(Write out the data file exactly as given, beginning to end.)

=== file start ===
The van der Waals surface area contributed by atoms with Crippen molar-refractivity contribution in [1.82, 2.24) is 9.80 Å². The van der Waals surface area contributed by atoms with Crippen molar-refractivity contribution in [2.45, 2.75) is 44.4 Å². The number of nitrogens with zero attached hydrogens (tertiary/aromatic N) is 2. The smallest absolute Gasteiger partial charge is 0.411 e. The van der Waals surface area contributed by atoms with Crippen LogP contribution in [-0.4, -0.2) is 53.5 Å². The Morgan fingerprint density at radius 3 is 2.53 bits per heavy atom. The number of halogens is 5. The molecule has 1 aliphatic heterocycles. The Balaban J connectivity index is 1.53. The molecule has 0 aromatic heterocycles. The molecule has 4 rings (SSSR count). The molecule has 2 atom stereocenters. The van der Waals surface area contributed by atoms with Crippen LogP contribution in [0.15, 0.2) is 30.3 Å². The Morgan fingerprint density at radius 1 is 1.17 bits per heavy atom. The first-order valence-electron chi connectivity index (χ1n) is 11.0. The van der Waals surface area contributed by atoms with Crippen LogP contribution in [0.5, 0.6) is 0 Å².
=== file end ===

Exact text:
The van der Waals surface area contributed by atoms with Crippen molar-refractivity contribution in [1.82, 2.24) is 9.80 Å². The van der Waals surface area contributed by atoms with Crippen molar-refractivity contribution in [2.45, 2.75) is 44.4 Å². The number of nitrogens with zero attached hydrogens (tertiary/aromatic N) is 2. The smallest absolute Gasteiger partial charge is 0.411 e. The van der Waals surface area contributed by atoms with Crippen LogP contribution in [-0.4, -0.2) is 53.5 Å². The Morgan fingerprint density at radius 3 is 2.53 bits per heavy atom. The number of halogens is 5. The molecule has 1 aliphatic heterocycles. The Balaban J connectivity index is 1.53. The molecule has 0 aromatic heterocycles. The molecule has 4 rings (SSSR count). The molecule has 2 atom stereocenters. The van der Waals surface area contributed by atoms with Crippen LogP contribution in [0.15, 0.2) is 30.3 Å². The Morgan fingerprint density at radius 1 is 1.17 bits per heavy atom. The first-order valence-electron chi connectivity index (χ1n) is 11.0. The van der Waals surface area contributed by atoms with Crippen LogP contribution in [0.5, 0.6) is 0 Å².